What is Survivorship?

by | June 22nd, 2020 | News

What is Survivorship?

A person who has had cancer is commonly called a cancer survivor. “Co-survivor” is sometimes used to describe a person who has cared for a loved one with cancer.

Not everyone who has had cancer likes the word “survivor.” The reasons for this may vary. For instance, they may simply identify more with being “a person who has had cancer.” Or if they are dealing with cancer every day, they may describe themselves as “living with cancer.” Therefore, they may not think of themselves as a survivor.

Living with a history of cancer is different for each person. But most people have the common belief that life is different after cancer.

Other common reactions that people have after cancer include:

  • Appreciating life more.
  • Being more accepting of themselves.
  • Feeling more anxious about their health.
  • Not knowing how to cope after treatment ends.

Understanding survivorship

Cancer survivorship has at least two common meanings:

  • Having no signs of cancer after finishing treatment.
  • Living with, through, and beyond cancer. This means that cancer survivorship starts at diagnosis. It includes people who receive treatment over a longer time. Their treatment can lower the chance of the cancer coming back or help to keep the cancer from spreading.

The phases of survivorship

There are 3 phases of survivorship:

  • Acute survivorship starts at diagnosis and goes through to the end of initial treatment. Cancer treatment is the focus.
  • Extended survivorship starts at the end of initial treatment and goes through the months after. The effects of cancer and treatment are the focus.

Permanent survivorship is when years have passed since cancer treatment ended. There is less of a chance that the cancer may come back. Long-term effects of cancer and treatment are the focus.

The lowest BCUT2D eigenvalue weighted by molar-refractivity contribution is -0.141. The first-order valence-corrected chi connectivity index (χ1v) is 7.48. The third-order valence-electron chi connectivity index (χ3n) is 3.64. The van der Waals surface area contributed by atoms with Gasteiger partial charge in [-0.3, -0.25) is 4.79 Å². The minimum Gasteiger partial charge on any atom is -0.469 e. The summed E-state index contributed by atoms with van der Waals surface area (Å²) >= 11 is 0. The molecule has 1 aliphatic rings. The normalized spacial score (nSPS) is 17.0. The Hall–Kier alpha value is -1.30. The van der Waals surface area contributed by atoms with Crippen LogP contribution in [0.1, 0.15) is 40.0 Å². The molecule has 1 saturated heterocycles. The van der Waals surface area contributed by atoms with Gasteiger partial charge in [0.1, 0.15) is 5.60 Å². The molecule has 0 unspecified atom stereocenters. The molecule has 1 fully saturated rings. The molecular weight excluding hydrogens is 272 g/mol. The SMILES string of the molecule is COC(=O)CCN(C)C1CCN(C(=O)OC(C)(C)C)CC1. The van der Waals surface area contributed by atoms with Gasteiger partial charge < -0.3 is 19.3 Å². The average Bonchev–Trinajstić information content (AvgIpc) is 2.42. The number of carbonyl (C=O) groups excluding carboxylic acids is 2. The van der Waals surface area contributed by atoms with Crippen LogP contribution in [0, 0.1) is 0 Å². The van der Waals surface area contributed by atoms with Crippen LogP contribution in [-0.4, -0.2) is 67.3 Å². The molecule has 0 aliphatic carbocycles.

Survival statistics

The number of people who have had cancer has gone up significantly over the last 45 years in the United States. In 1971, there were 3 million people with cancer. Today there are more than 15.5 million.

  • About 67% of today’s cancer survivors were diagnosed five or more years ago.
  • About 17% of all cancer survivors were diagnosed 20 or more years ago.
  • Nearly half (47%) of survivors are age 70 or older.

 Most cancer survivors have had common cancers:

  • 23% – breast cancer
  • 21% – prostate cancer
  • 9% – colorectal cancer
  • 8% – cervical, uterine, or ovarian cancers
  • 8% – melanoma

Higher survival rates may be due to the following major improvements in cancer prevention and treatment:

  • Screening tests may find cancers earlier. These tests include:
    • Mammography for breast cancer
    • Prostate-Specific Antigen (PSA)for prostate cancer
    • Colonoscopy for colorectal cancer
    • Pap test for cervical cancer

Existing treatments are being used in better ways:

Learn more about the history of cancer research on the American Society of Clinical Oncology’s website.

Surviving cancer: What to expect

At the end of treatment, a person has less frequent contact with the health care team. Survivors may have:

  • Relief that treatment is over
  • Uncertainty about the future
  • Increased anxiety
  • Fear that the cancer will come back
  • Guilt about surviving, having lost others to cancer
  • Physical, psychological, sexual or fertility problems
  • Relationship struggles
  • Discrimination at work
  • A social network that now feels like it is not enough

 Changes in Relationships

When active treatment is over, some survivors’ needs change, and relationships may shift. For example:

  • Some friends may become closer, while others keep themselves at a distance.
  • Families can become overprotective. Or it may feel as if they are no longer being as supportive.
  • Relationship problems from before the cancer diagnosis can surface again.

What you can do:

  • Understand that the entire family changes from the cancer experience in ways they may not be aware of.
  • Work through these changes to get the support you need.
  • Maintain open and ongoing communication.
  • Realize that when and how you share your diagnosis is a personal choice.
  • If you choose to talk about your journey, set limits on what you share.
  • Think about what coworkers might ask you about during and after treatment. Decide in advance how you want to answer their questions.

*Adapted from the American Cancer Society’s publication and the National Cancer Institute’s Office of Cancer Survivorship.